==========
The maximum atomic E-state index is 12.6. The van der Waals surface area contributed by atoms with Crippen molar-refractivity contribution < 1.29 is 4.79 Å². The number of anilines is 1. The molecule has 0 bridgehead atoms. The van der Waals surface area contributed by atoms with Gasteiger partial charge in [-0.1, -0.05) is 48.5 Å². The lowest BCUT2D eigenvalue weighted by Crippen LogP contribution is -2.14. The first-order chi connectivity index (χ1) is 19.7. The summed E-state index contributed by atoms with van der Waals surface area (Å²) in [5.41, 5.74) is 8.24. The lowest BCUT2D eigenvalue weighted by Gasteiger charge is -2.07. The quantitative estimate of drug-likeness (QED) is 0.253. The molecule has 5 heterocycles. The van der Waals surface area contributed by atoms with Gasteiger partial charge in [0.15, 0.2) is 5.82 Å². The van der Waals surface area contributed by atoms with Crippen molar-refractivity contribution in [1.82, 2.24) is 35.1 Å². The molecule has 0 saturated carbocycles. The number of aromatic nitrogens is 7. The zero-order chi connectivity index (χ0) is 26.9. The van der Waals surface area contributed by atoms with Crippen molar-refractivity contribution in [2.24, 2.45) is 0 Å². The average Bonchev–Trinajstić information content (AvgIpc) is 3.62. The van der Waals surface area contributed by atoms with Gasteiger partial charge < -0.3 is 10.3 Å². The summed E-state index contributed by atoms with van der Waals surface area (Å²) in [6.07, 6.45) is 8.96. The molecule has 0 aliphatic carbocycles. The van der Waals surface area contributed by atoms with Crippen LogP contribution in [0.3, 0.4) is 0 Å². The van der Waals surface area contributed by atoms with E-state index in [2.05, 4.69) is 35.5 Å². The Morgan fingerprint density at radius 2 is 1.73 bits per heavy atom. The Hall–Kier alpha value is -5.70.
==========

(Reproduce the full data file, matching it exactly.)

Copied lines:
The maximum atomic E-state index is 12.6. The van der Waals surface area contributed by atoms with Crippen molar-refractivity contribution < 1.29 is 4.79 Å². The number of anilines is 1. The molecule has 0 bridgehead atoms. The van der Waals surface area contributed by atoms with Gasteiger partial charge in [-0.1, -0.05) is 48.5 Å². The lowest BCUT2D eigenvalue weighted by Crippen LogP contribution is -2.14. The first-order chi connectivity index (χ1) is 19.7. The summed E-state index contributed by atoms with van der Waals surface area (Å²) in [5.41, 5.74) is 8.24. The lowest BCUT2D eigenvalue weighted by Gasteiger charge is -2.07. The quantitative estimate of drug-likeness (QED) is 0.253. The molecule has 5 heterocycles. The van der Waals surface area contributed by atoms with Gasteiger partial charge in [0.15, 0.2) is 5.82 Å². The van der Waals surface area contributed by atoms with Crippen molar-refractivity contribution in [1.82, 2.24) is 35.1 Å². The molecule has 0 saturated carbocycles. The number of aromatic nitrogens is 7. The zero-order chi connectivity index (χ0) is 26.9. The van der Waals surface area contributed by atoms with Crippen molar-refractivity contribution in [2.24, 2.45) is 0 Å². The average Bonchev–Trinajstić information content (AvgIpc) is 3.62. The van der Waals surface area contributed by atoms with Gasteiger partial charge < -0.3 is 10.3 Å². The summed E-state index contributed by atoms with van der Waals surface area (Å²) in [6.07, 6.45) is 8.96. The molecule has 0 aliphatic carbocycles. The van der Waals surface area contributed by atoms with Crippen LogP contribution in [0.3, 0.4) is 0 Å². The van der Waals surface area contributed by atoms with E-state index in [2.05, 4.69) is 35.5 Å². The Morgan fingerprint density at radius 2 is 1.73 bits per heavy atom. The Hall–Kier alpha value is -5.70.